Possible minor complications included pneumoperitoneum, abdominal pain, skin infection, leakage, and balloon deflation. In the BATD group, 12 patients (25.0%) reported minor complications, including pneumoperitoneum (9/46, 19.6%), abdominal pain (4/46, 8.7%), and leakage (1/46, 2.2%), and two of those patients complained of both pneumoperitoneum and abdominal pain. In the PAS group, four patients (38.5%) reported minor complications, including pneumoperitoneum (2/13, 15.4%), abdominal pain (2/13, 15.4%), and balloon deflation (1/13, 7.7%), and one of those patients complained of both pneumoperitoneum and abdominal pain.

The overall complication rate was higher in the PAS group; however, the difference was statistically non-significant [odds ratio (OR): 1.875, 95%; confidence interval (CI): 0.514, 6.841; P = 0.486)] (Table 3).

Twenty-two patients in the BATD group and 13 patients in the PAS group received a large-bore (18- or 20-Fr) gastrostomy tube. Four of these patients in the BATD group (4/22, 18.2%) experienced minor complications: pneumoperitoneum and abdominal pain were reported in three patients and one patient, respectively. Five patients in the PAS group (5/13, 38.5%) who received 20-Fr tubes experienced complications, including one major complication. The overall rate of large-bore tube insertion complications was higher in the PAS group; however, the difference was statistically non-significant (OR: 2.813, 95%; CI: 0.593, 13.336; P = 0.243) (Table 4).


There are various ways to perform PRG. Usually, PRG is performed by puncturing the stomach and inserting a gastrostomy tube, either a balloon-retained or pigtail-retained catheter. Pigtail-retained catheters have been widely used because they are easy to insert,9,10 but they are currently not available in Korea. Several radiologists have placed catheters via the oropharynx using a mushroom-retained catheter and reported that this method was less prone to tube dysfunction and resulted in lower complication rates.6,11 However, considering that half of the patients in this study were head and neck cancer patients, a mushroom-retained catheter was inappropriate because the catheter must pass through the mouth. Therefore, in the present study, a balloon-retained catheter was used for the gastrostomy procedure.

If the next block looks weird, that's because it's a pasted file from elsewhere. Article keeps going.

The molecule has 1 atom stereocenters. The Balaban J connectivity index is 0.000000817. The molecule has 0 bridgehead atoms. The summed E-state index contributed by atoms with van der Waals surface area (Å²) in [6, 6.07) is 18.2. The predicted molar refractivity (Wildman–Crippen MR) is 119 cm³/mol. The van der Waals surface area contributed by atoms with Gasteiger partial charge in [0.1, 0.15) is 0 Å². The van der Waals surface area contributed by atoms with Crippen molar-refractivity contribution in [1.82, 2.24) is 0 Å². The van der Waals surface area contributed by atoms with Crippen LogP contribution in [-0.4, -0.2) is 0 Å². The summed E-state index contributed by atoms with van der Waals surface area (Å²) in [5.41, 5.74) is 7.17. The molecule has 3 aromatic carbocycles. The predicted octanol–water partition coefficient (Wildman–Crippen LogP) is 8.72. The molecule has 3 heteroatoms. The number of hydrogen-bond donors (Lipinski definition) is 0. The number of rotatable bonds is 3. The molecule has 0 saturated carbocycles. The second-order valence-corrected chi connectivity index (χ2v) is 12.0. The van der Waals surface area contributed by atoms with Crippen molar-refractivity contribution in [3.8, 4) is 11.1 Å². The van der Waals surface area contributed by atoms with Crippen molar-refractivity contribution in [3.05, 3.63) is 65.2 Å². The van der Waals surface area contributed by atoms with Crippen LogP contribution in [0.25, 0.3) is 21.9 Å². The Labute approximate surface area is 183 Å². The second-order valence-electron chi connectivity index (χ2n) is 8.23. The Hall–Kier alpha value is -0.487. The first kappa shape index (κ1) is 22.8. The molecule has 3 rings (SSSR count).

The PRG procedure has become safer and more effective through several modifications in the anchor technique.4,12,13 Gastropexy devices provide stabilization of the stomach to the anterior abdominal wall, especially when large-bore catheters are used.13,14 One prospective randomized study suggested routine performing of T-fastener gastropexy for all PRG procedures.15 Another retrospective study found that the use of gastropexy is superior to non-gastropexy gastrostomy in terms of preventing leakage.16 However, gastropexy-related complications, such as suture-related pain, suture rupture, migration, or wound infection, can occur.17,18 Although removing the T-fasteners can resolve gastropexy-related complications,15 using more anchors can increase complications such as bleeding and infection.19 Therefore, many surgeons have tried to minimize the number of suture anchors while allowing safe and easy maneuvering of catheters.4,20,21 Milovanovic et al.22 reported one major complication (1.4%) and three minor complications (4.3%) in 69 patients using a single-puncture, multi-anchor technique. Although the complication rate was lower than in the current study, most gastrostomy tubes had a diameter of 12-Fr (86.9%), and there was only one tube larger than 18-Fr.22 The difference in tube diameter makes it difficult to compare the complication rates. This study shows a safe and effective procedure to ensure the fixation of large-diameter gastrostomy tubes using a single gastropexy. While inserting the balloon dilatation catheter through the guidewire, the surgeon should pull the anchor to attach the anterior stomach wall to the abdominal wall. At the same time, this technique should be performed gently, as applying too much tension can cause damage to the stomach wall or break the anchor itself.